The lyrics on this album are sometimes cynical, especially on 'Personnal Shopper' where the narrator orders that you have to buy this or that for the UK and especially the deluxe editions, vinyl... What message would you like to convey and would you understand that it is badly perceived as this message seems to criticize the music industry when you yourself are an actor of this industry ?

Steven : I'm in a very strange position because as you say, I depend on the music industry since it's my profession. But on the other hand, I've seen the music industry change completely in my 28 years of career. It has nothing to do with what it was when I started. The way people consume music is very different. The way they listen to it and discover it has changed. Part of me thinks that's good, because music has to change, evolve and challenge the listener. But I can't help but regret that some magical things have disappeared: the art of listening to an album from beginning to end, of listening to it like a movie because it will make you travel. I think it's a pity, because the culture of streaming has made this model obsolete. Today, we focus on the song, rather than on the album and the artist. The name of the artist doesn't even matter anymore. What matters is the song. I think it's sad because that's not what made me fall in love with music. I like the fact that music evolves, but I'm getting older, and sometimes I find that some beautiful things have disappeared. But maybe that's a constant in history! As we've gone on, the human race has gained some things and lost others. It's the same for music I guess!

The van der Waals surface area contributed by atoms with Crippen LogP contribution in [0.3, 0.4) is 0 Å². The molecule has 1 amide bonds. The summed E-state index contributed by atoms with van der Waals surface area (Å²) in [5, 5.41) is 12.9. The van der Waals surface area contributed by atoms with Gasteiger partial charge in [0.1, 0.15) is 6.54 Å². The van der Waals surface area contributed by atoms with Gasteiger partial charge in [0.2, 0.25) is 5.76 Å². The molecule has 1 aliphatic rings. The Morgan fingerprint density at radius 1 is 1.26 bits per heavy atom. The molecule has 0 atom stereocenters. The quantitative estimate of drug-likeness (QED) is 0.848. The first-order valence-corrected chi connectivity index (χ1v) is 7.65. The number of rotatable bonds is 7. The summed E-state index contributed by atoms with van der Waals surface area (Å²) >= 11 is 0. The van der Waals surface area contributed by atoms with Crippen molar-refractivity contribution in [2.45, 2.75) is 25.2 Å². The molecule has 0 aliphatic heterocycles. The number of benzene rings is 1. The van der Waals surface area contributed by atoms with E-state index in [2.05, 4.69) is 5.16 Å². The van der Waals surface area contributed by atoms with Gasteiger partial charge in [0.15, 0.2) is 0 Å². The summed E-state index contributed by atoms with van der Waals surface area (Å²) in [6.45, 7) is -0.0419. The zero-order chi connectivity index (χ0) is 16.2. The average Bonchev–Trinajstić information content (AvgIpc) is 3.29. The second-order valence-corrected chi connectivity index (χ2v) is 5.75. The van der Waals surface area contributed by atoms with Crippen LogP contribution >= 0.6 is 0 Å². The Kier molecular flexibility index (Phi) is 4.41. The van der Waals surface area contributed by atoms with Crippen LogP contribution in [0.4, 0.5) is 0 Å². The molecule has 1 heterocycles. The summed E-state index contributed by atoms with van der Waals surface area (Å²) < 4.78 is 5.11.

Women have a very big place in this album with a lot of backing vocals ('Self', '12 Things I Forgot', 'Eminent Sleaze'...). Sometimes, we even tend towards gospel music. Generally speaking, they are becoming more and more important in your solo career (with Ninet Tayeb for example during the two previous albums). What do they bring to your music ?

Steven : That's a very good question! I don't know if I have a very convincing answer because it's not a question I had anticipated. But you're right! The presence of women in the last albums is more and more important. "Hand. Cannot. Erase" was even written from the point of view of a female character, and on this album, you're right, female vocals are very present. I don't know actually! There's a song on this album which is written from a woman's point of view, on the title 'Man Of The People'. At the beginning, it was supposed to be a duet with a female singer but I didn't take this idea into account. But it's interesting, I'll think about it ! It's a very good question but I don't have an answer, actually! (Laughs).